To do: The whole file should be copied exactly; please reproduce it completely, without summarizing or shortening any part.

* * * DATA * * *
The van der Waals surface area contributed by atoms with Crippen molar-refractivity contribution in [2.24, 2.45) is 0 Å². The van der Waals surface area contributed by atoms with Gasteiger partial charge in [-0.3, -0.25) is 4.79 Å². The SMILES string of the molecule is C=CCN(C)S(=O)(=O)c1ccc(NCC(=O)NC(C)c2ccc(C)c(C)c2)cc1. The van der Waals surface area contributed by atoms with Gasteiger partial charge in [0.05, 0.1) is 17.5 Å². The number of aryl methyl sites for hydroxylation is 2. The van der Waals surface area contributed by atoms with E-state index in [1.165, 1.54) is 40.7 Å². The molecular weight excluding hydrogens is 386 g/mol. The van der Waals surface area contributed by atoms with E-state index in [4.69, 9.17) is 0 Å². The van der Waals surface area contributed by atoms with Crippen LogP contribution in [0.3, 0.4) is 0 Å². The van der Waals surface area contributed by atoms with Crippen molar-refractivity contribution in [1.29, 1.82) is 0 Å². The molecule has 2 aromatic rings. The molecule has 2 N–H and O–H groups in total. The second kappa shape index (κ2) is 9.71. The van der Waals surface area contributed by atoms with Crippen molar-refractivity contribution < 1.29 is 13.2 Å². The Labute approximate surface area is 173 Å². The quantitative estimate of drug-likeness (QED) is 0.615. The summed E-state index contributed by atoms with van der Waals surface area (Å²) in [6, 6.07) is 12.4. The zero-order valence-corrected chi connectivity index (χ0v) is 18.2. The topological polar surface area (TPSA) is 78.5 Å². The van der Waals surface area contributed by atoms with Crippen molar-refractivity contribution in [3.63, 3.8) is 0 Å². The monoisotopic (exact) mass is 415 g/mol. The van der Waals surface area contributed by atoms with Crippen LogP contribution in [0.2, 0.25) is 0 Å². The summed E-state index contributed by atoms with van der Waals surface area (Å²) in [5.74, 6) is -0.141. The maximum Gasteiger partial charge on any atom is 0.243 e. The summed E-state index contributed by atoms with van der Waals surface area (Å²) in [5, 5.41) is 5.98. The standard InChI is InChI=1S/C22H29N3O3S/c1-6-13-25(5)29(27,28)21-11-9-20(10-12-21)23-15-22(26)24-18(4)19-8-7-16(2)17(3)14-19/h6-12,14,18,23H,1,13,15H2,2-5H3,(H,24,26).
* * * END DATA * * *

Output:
The van der Waals surface area contributed by atoms with Crippen molar-refractivity contribution in [2.24, 2.45) is 0 Å². The van der Waals surface area contributed by atoms with Gasteiger partial charge in [-0.3, -0.25) is 4.79 Å². The SMILES string of the molecule is C=CCN(C)S(=O)(=O)c1ccc(NCC(=O)NC(C)c2ccc(C)c(C)c2)cc1. The van der Waals surface area contributed by atoms with Gasteiger partial charge in [0.05, 0.1) is 17.5 Å². The number of aryl methyl sites for hydroxylation is 2. The van der Waals surface area contributed by atoms with E-state index in [1.165, 1.54) is 40.7 Å². The molecular weight excluding hydrogens is 386 g/mol. The van der Waals surface area contributed by atoms with E-state index in [4.69, 9.17) is 0 Å². The van der Waals surface area contributed by atoms with Crippen LogP contribution in [0.3, 0.4) is 0 Å². The van der Waals surface area contributed by atoms with Crippen molar-refractivity contribution in [1.29, 1.82) is 0 Å². The molecule has 2 aromatic rings. The molecule has 2 N–H and O–H groups in total. The second kappa shape index (κ2) is 9.71. The van der Waals surface area contributed by atoms with Crippen molar-refractivity contribution < 1.29 is 13.2 Å². The Labute approximate surface area is 173 Å². The quantitative estimate of drug-likeness (QED) is 0.615. The summed E-state index contributed by atoms with van der Waals surface area (Å²) in [6, 6.07) is 12.4. The zero-order valence-corrected chi connectivity index (χ0v) is 18.2. The topological polar surface area (TPSA) is 78.5 Å². The van der Waals surface area contributed by atoms with Crippen molar-refractivity contribution in [3.63, 3.8) is 0 Å². The monoisotopic (exact) mass is 415 g/mol. The van der Waals surface area contributed by atoms with Crippen LogP contribution in [0.2, 0.25) is 0 Å². The summed E-state index contributed by atoms with van der Waals surface area (Å²) in [5.74, 6) is -0.141. The maximum Gasteiger partial charge on any atom is 0.243 e. The summed E-state index contributed by atoms with van der Waals surface area (Å²) in [5, 5.41) is 5.98. The standard InChI is InChI=1S/C22H29N3O3S/c1-6-13-25(5)29(27,28)21-11-9-20(10-12-21)23-15-22(26)24-18(4)19-8-7-16(2)17(3)14-19/h6-12,14,18,23H,1,13,15H2,2-5H3,(H,24,26).